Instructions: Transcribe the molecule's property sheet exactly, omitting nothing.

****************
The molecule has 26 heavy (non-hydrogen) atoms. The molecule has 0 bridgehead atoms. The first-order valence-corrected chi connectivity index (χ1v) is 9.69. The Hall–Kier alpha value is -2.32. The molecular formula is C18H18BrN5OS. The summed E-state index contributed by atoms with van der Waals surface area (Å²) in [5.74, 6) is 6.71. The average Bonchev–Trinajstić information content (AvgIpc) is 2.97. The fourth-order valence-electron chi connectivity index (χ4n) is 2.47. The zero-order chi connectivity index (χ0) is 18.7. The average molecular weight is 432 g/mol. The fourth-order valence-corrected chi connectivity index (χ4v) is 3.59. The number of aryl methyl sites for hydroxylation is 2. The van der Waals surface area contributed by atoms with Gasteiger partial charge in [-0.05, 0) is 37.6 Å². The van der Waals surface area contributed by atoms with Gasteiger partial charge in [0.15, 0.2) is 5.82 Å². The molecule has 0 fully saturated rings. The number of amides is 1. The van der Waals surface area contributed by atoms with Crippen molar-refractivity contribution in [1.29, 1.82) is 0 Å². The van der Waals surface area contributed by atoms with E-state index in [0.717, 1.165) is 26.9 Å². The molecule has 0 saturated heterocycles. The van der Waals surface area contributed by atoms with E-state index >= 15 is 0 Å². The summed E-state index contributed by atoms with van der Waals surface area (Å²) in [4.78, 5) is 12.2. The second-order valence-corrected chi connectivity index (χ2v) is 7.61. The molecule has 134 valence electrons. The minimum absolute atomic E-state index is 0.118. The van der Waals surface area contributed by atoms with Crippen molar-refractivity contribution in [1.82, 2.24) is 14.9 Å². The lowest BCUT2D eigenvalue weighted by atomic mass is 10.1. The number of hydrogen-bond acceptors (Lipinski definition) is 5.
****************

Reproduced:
The molecule has 26 heavy (non-hydrogen) atoms. The molecule has 0 bridgehead atoms. The first-order valence-corrected chi connectivity index (χ1v) is 9.69. The Hall–Kier alpha value is -2.32. The molecular formula is C18H18BrN5OS. The summed E-state index contributed by atoms with van der Waals surface area (Å²) in [5.74, 6) is 6.71. The average Bonchev–Trinajstić information content (AvgIpc) is 2.97. The fourth-order valence-electron chi connectivity index (χ4n) is 2.47. The zero-order chi connectivity index (χ0) is 18.7. The average molecular weight is 432 g/mol. The fourth-order valence-corrected chi connectivity index (χ4v) is 3.59. The number of aryl methyl sites for hydroxylation is 2. The van der Waals surface area contributed by atoms with Gasteiger partial charge in [-0.05, 0) is 37.6 Å². The van der Waals surface area contributed by atoms with Gasteiger partial charge in [0.15, 0.2) is 5.82 Å². The molecule has 0 fully saturated rings. The number of amides is 1. The van der Waals surface area contributed by atoms with Crippen molar-refractivity contribution in [1.29, 1.82) is 0 Å². The van der Waals surface area contributed by atoms with E-state index in [0.717, 1.165) is 26.9 Å². The molecule has 0 saturated heterocycles. The van der Waals surface area contributed by atoms with E-state index >= 15 is 0 Å². The summed E-state index contributed by atoms with van der Waals surface area (Å²) in [4.78, 5) is 12.2. The second-order valence-corrected chi connectivity index (χ2v) is 7.61. The molecule has 134 valence electrons. The minimum absolute atomic E-state index is 0.118. The van der Waals surface area contributed by atoms with Crippen molar-refractivity contribution in [1.82, 2.24) is 14.9 Å². The lowest BCUT2D eigenvalue weighted by atomic mass is 10.1. The number of hydrogen-bond acceptors (Lipinski definition) is 5.